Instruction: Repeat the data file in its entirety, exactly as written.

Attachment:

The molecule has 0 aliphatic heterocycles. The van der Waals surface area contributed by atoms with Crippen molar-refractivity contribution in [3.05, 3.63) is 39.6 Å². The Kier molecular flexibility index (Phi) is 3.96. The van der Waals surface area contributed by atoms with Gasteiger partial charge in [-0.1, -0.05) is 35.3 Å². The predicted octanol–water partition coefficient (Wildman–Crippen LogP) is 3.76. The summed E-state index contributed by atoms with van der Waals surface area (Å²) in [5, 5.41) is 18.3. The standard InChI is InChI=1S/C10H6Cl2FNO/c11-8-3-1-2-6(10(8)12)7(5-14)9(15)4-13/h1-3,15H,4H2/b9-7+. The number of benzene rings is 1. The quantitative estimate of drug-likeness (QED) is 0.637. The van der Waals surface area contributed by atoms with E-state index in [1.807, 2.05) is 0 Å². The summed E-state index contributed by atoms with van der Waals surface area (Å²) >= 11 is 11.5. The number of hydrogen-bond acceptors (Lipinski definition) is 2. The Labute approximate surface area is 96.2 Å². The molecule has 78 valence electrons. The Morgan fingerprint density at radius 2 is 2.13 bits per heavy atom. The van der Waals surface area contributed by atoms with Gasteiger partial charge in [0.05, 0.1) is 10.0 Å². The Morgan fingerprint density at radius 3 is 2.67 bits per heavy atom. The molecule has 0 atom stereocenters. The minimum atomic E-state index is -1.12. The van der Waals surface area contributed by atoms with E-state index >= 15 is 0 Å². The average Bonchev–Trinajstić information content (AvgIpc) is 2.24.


The molecule has 0 aliphatic heterocycles. The van der Waals surface area contributed by atoms with Crippen molar-refractivity contribution in [3.05, 3.63) is 39.6 Å². The Kier molecular flexibility index (Phi) is 3.96. The van der Waals surface area contributed by atoms with Gasteiger partial charge in [-0.1, -0.05) is 35.3 Å². The predicted octanol–water partition coefficient (Wildman–Crippen LogP) is 3.76. The summed E-state index contributed by atoms with van der Waals surface area (Å²) in [5, 5.41) is 18.3. The standard InChI is InChI=1S/C10H6Cl2FNO/c11-8-3-1-2-6(10(8)12)7(5-14)9(15)4-13/h1-3,15H,4H2/b9-7+. The number of benzene rings is 1. The quantitative estimate of drug-likeness (QED) is 0.637. The van der Waals surface area contributed by atoms with E-state index in [1.807, 2.05) is 0 Å². The summed E-state index contributed by atoms with van der Waals surface area (Å²) >= 11 is 11.5. The number of hydrogen-bond acceptors (Lipinski definition) is 2. The Labute approximate surface area is 96.2 Å². The molecule has 78 valence electrons. The Morgan fingerprint density at radius 2 is 2.13 bits per heavy atom. The van der Waals surface area contributed by atoms with Gasteiger partial charge in [0.05, 0.1) is 10.0 Å². The Morgan fingerprint density at radius 3 is 2.67 bits per heavy atom. The molecule has 0 atom stereocenters. The minimum atomic E-state index is -1.12. The van der Waals surface area contributed by atoms with E-state index >= 15 is 0 Å². The average Bonchev–Trinajstić information content (AvgIpc) is 2.24.